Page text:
Rising Yuan, But not now

Give Me a minute, will rise soon...
Give Me a minute, will rise soon…

In one of the economics essay I’ve written for A Levels Practice, I argued that the appreciation of Yuan is unlikely to solve the trade surplus problem that they have and thus reality will not play out as the Americans choose to believe – trade imbalance will continue to mount and China may risk deflation, following the fate of Japan in the past. I was very lucky because during A Levels a somewhat similar question came out and I made the same sort of argument with points already in my mind.

Most journals and publications I read insist on the need for Yuan to be revalued, giving little credit for the fact that China already allowed it to appreciate against the dollar substantially compared to the past. Without the unpegging of Yuan to the Dollar in 2005, trade imbalance could have been worst. That doesn’t mean that it was the appreciation of Yuan that naturally lend its hand at achieving balance; it was mainly the gradual appreciation and the timing it was allowed to appreciate. The Economist analysed China’s side of the Yuan policy. It gives a balanced account of how political forces and potential economic problems makes China hesitant about revaluing its Yuan.

It is unfair that America always seem to put China into bad light by hinting that China could make a difference (since its central government wield a whole lot of power) but don’t want to. The fact is that there are way too many instances where Americans had the power too, but then they’d exclaim that all sorts of lobbying and market forces are in the way. If China were to give in to this sort of pressure, it would make them way too weak. Besides, America isn’t always right (in fact, most of the time it isn’t); China has done too well in their transition from central planning to market economy so far and will continue to create their own path.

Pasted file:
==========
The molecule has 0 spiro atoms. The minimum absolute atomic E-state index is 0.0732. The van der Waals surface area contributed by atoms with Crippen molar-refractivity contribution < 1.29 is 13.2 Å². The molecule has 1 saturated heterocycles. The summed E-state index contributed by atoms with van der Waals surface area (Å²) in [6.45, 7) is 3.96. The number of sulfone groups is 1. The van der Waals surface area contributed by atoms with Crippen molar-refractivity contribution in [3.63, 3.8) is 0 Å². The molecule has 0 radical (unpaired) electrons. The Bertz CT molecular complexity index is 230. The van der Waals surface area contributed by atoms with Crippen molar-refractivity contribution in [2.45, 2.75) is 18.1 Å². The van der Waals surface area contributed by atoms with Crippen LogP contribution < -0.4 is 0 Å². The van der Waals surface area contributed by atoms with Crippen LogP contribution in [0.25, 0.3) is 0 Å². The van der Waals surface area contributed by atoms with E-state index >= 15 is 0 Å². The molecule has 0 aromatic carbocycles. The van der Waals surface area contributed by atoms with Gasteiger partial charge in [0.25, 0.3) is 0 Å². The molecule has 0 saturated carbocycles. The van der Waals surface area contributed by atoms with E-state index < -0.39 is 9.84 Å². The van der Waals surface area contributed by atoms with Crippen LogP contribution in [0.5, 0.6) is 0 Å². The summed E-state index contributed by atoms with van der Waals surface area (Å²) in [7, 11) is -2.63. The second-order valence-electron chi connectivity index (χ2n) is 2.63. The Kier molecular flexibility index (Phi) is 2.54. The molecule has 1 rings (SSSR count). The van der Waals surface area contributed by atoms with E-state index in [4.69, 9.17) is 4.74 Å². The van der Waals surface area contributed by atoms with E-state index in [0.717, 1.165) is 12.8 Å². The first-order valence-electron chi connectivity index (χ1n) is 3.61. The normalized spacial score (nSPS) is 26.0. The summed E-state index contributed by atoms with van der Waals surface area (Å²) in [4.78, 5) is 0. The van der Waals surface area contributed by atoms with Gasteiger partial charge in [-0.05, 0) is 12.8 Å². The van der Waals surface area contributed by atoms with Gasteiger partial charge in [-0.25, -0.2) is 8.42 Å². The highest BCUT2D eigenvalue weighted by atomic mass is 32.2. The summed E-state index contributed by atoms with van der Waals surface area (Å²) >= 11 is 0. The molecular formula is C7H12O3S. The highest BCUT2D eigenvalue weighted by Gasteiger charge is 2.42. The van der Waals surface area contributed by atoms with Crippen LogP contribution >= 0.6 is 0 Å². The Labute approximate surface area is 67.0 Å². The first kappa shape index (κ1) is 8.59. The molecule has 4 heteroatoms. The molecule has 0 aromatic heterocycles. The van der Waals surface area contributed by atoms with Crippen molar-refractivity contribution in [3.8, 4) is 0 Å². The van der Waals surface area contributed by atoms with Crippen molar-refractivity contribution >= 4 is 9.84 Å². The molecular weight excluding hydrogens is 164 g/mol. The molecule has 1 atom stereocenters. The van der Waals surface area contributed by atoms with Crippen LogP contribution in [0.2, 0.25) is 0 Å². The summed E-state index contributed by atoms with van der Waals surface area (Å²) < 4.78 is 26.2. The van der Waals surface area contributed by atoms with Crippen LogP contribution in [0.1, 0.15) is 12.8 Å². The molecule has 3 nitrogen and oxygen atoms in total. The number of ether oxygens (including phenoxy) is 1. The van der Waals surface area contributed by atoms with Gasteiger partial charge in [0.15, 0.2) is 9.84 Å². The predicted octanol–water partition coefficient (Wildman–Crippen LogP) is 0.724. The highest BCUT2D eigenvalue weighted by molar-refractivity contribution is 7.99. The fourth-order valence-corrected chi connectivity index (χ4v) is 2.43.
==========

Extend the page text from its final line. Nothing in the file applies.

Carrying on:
The Becker-Posner Blog also features Becker and Posner’s individual views on the need for China to revalue the Yuan and when so.


3 responses to “Rising Yuan, But not now”

  1. Appreciation of yuan is definitely not the silver bullet that US requires to solve this problem and it is evident that China is being inveigled. In this line of argument, such dogmatic approach seems to be pontificating the importance of China’s domestic demand but we need to understand that their demand is so little that they need to grow by having a large trade surplus! only then China is capable of lifting the nation (or world?) out of this fiscal bubble everyone is trying to portray.

    until then, let’s keep this mire of contentious foreign affairs undercover and await the glorious rise of China…

  2. Well, the domestic demand of China is probably important and growing by a large surplus is fine but unlikely to help lift the world’s economy. Unfortunately, it’s not so easy to manipulate the consumer demand (as opposed to government expenditures) and thus appreciation of yuan directly and suddenly would have little good effect on China’s economy. The cultural change that will lift domestic demand will eventually come but not to soon – meanwhile we can only wait for the imbalances to correct gradually.

  3. […] penning the entry on Yuan's appreciation, I come to observe another sort of criticism that is used on China that does contribute to the […]

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